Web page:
So the facts indicate that this region offers a lot of potential for career-seeking students. And as you explore the programs that you find at colleges and trade schools in Kansas, keep in mind that many of them provide relatively fast training for growing occupational sectors such as:
1. Healthcare and Bioscience
KLIC says that, from 2016 to 2026, employment in the state's healthcare and social assistance sector is projected to expand by 10.4 percent. (That's significantly higher than the projected growth for all industries, which is 4.3 percent.) Plus, Kansas has also dedicated a lot of resources toward helping the emerging bioscience industry thrive, especially in the area of animal health and veterinary science. Together, these industries already provide jobs to a lot of Kansans, and the opportunities are likely to be even more abundant going forward.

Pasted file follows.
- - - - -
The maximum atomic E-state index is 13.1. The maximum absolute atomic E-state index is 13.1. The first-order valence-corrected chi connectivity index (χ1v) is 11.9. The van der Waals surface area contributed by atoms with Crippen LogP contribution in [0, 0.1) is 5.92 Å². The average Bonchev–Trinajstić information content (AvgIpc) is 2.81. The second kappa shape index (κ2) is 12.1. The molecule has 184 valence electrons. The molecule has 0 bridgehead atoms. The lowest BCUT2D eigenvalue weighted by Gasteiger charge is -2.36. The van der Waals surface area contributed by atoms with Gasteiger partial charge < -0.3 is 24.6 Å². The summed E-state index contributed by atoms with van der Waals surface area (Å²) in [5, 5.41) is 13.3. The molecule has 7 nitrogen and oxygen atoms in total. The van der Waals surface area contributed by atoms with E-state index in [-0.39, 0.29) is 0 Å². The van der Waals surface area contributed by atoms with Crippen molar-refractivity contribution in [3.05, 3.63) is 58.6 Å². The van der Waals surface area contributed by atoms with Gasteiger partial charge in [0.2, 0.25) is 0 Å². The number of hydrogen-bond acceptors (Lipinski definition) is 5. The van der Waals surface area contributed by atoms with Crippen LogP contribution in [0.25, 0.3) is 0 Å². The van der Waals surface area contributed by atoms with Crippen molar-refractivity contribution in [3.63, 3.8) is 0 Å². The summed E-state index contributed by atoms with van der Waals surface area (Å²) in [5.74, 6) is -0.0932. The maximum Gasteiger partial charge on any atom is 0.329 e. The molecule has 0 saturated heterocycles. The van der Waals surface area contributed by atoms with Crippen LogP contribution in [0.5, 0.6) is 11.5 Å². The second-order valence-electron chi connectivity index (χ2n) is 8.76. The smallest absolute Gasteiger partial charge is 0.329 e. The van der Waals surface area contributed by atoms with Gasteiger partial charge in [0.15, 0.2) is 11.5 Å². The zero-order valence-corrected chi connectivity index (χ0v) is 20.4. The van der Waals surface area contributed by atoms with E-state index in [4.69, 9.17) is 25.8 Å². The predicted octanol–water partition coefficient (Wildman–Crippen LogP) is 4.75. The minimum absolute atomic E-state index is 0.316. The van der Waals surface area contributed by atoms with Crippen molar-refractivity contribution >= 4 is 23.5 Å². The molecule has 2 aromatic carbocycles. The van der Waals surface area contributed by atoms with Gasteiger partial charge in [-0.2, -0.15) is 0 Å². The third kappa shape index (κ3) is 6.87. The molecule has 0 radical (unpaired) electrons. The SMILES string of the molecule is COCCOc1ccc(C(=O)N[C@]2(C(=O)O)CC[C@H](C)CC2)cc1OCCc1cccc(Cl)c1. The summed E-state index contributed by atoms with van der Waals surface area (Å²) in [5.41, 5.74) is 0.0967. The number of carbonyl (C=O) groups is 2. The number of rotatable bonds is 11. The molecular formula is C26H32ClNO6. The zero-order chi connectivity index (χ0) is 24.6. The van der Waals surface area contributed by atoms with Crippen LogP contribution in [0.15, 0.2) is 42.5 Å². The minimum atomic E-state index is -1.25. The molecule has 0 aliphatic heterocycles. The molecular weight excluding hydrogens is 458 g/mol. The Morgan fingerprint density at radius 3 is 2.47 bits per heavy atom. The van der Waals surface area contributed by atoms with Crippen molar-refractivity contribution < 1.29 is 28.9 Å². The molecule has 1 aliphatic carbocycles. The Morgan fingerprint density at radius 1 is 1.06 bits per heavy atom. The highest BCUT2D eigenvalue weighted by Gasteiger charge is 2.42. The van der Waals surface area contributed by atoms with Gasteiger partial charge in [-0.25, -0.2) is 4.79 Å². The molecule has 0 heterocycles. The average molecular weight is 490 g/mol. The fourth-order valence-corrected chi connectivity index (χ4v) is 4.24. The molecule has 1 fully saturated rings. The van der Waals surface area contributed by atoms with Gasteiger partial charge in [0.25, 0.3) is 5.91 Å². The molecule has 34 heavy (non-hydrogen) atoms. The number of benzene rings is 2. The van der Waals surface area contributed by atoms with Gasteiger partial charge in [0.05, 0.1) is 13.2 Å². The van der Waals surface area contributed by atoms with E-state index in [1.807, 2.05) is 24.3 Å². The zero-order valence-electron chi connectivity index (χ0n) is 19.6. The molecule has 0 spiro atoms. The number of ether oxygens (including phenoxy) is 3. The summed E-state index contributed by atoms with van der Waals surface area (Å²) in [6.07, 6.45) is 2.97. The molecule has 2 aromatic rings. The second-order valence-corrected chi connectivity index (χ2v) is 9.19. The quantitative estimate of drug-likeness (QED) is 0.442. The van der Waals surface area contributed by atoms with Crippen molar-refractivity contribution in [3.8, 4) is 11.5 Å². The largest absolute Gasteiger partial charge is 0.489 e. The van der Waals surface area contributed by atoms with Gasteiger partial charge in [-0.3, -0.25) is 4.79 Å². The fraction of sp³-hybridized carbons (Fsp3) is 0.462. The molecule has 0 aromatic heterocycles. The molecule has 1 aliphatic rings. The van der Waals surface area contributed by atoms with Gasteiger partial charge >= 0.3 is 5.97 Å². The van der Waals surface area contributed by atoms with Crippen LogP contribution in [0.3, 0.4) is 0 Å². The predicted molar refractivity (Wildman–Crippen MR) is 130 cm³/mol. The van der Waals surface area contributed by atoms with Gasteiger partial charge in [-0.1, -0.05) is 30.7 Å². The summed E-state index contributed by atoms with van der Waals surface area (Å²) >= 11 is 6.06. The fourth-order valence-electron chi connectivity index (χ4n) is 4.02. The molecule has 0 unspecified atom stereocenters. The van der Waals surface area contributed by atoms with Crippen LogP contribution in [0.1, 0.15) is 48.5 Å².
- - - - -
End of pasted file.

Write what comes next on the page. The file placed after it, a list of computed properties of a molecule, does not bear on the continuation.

KLIC data also reveals that, across the state, close to 21,000 healthcare and social assistance job openings could become available between 2016 and 2026. But the rate of job growth could be much higher in the popular Kansas City metropolitan region of the state, where employment in this sector is projected to rise by over 13 percent.
2. Professional and Technology-Related Services
With a diversity of technology-focused industries like aviation, sustainable energy, bioscience, and advanced manufacturing, companies in Kansas will probably continue to need a wide variety of workers with professional and technical qualifications. For example, they often look for people with skills in areas like computer programming and software development, network administration, electronics, and information security. But many employers in the state also need professionals such as paralegals, graphic designers, interactive media developers, and architectural drafters.